Chips (or more precisely: integrated circuits) are found in your PC, MacBook, Android Phone and microwave oven where they perform a diversity of functions, ranging from timekeeping and motor control to arithmetic and logic. Basically a small plate of silicon, chips are usually designed logically and subsequentially transformed to a list of connectable gates. This list, commonly known as a net list is finally transformed into a 2-dimensional design on a silicon base.
This last step however, the physical real-world process of connecting the gates, is highly volatile. Good arrangements with short nets lead to faster circuits, whereas poor arrangements with long nets lead to slower circuits. Besides, shorter nets are cheaper than long nets, so there is no doubt that a good arrangement of logical gates and short nets between them is of vital importance, both economically and performancewise.
To make things easier, we will consider the wiring problem only. The gates have already been arranged, and all it takes is finding very short wiring patterns.
This is an integrated circuit built up from five gates that need to be connected. The connections ("nets") follow the grid in a Manhattan style. Luckily enough, the wires don't cross. Sometimes they have to and when they do, the base consists of multiple grid layers. Besides going North, South, East and West, nets can also go Up and Down, and the distance between levels is identical to the distance between grid points.
Print #1 and Print #2 are arrangements of gates on a base, and all it takes is to wire the appropriate gates together. There are three net lists (in txt-format) for each print. Each net list needs to be implemented. Nets can only follow the grid, only one wire per segment, and one step costs 1 unit length. Nets that are aligned among the same grid line are said to be in collision. If there is one collision in one arrangement, the circuit cannot be used. Nets can also go up and down to lower and higher layers, also at the cost of 1 per level. The assignment is to implement all nets in all netlists at minimum cost.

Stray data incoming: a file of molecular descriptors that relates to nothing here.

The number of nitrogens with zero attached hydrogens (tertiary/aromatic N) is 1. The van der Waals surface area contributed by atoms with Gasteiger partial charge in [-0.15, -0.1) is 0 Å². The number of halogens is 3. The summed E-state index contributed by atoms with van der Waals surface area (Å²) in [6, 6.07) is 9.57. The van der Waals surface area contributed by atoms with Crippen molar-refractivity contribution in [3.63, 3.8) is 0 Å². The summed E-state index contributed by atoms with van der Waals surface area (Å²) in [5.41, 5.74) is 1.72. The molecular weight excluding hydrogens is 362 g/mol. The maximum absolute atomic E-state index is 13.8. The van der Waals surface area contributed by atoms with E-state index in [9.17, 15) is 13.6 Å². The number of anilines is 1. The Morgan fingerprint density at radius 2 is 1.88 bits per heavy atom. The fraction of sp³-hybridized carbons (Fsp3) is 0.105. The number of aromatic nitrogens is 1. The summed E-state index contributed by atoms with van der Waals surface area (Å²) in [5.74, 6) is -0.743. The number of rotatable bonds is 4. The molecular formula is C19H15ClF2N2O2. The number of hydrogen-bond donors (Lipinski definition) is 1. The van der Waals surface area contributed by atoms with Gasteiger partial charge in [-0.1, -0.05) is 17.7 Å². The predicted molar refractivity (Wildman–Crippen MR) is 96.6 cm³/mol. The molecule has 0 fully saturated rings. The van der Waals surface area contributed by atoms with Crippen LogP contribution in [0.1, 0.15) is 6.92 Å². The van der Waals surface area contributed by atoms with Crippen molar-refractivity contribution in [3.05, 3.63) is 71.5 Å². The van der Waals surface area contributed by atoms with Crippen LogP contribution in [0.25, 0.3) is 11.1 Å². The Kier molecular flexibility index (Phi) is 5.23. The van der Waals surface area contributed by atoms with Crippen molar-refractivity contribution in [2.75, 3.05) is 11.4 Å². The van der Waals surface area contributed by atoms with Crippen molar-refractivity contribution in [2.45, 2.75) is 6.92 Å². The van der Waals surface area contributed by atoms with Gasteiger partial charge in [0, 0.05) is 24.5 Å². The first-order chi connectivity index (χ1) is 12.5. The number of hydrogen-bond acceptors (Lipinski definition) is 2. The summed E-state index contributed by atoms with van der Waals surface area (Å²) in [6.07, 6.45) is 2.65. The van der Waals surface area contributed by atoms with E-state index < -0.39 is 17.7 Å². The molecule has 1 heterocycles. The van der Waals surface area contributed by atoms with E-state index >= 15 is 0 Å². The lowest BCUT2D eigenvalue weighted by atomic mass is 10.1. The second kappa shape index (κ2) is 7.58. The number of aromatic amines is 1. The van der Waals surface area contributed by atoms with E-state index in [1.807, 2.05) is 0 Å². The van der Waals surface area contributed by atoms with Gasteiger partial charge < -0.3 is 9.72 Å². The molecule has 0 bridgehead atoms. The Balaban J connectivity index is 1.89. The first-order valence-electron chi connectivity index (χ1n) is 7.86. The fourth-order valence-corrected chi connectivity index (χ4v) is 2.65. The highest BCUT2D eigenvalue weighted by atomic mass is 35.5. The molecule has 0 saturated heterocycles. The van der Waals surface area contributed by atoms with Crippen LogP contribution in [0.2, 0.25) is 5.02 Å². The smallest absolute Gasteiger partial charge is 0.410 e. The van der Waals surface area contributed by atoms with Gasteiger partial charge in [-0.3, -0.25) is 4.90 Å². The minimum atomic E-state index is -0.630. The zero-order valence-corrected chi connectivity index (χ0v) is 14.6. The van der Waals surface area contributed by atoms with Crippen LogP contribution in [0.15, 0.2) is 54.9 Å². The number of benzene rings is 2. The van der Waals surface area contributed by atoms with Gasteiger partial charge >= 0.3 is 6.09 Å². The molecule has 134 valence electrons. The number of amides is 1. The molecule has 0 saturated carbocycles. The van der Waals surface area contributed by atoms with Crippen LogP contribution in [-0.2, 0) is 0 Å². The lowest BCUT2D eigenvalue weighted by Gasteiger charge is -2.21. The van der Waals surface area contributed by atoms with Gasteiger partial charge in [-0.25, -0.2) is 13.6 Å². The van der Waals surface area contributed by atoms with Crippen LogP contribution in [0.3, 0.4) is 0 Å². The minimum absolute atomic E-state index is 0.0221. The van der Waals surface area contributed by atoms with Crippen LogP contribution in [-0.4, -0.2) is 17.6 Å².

A few steps to pave the way towards a program:
1) Build a computer program that holds a data structure for a grid with fixed gates.
2) Expand your program by making a data structure for a net list. Make sure it holds a few nets, and that the program has a cost function to calculate the total wire length.
3) Add 7 more layers. Try to get all the nets in. You can either build up wire-by-wire, or remove collisions one by one.
4) Try to get all the nets in with minimal costs. Record all your results, so you can present them later.
- Randomly generate some new net lists. They should be of equal length to the original net lists. Which are solvable, which aren't? Which have good solutions, which haven't?
- For each of the three arrangements, try to determine the relation between the number of wires and the required number of layers.
Questions & Answers
1) "only one wire per segment", does this means multiple nets can use a grid intersection?
No, it doesnt. Each grid intersection can support just one net (or "wire"). Still, this might cause problems around the logical gates, so maybe an exception should be made there. We don't know yet, as this is quite a new case.
2) The edges of the prints as shown in the pictures, can we use them to route nets, or should the nets stay clear of the edges?
Yes. You can consider the base to extend a little beyond the picture, and therefore all intersections in the picture can be used.
3) A new layer, should it be somewhere specific, or can we place it where we want?
A new (second, third, fourth) layer provides a means for your nets to go down one extra level. A new layer is of equal dimensions as the original base. But, if a layer (for instance a seventh or eight layer) is unused, it should not be placed of course, to keep manufacturing costs down.
4) Can unconnected gates be removed?
We have updated the net lists and gate configurations. No unconnected gates exist anymore.
5) Can nets run through gates?
No! Every net touches exactly two gates, one at both ends.
6) Can loose segments of several logical gates be distributed elsewhere on the base?
We don't expect this situation to be present, but the answer in any case is no; gate locations are fixed.
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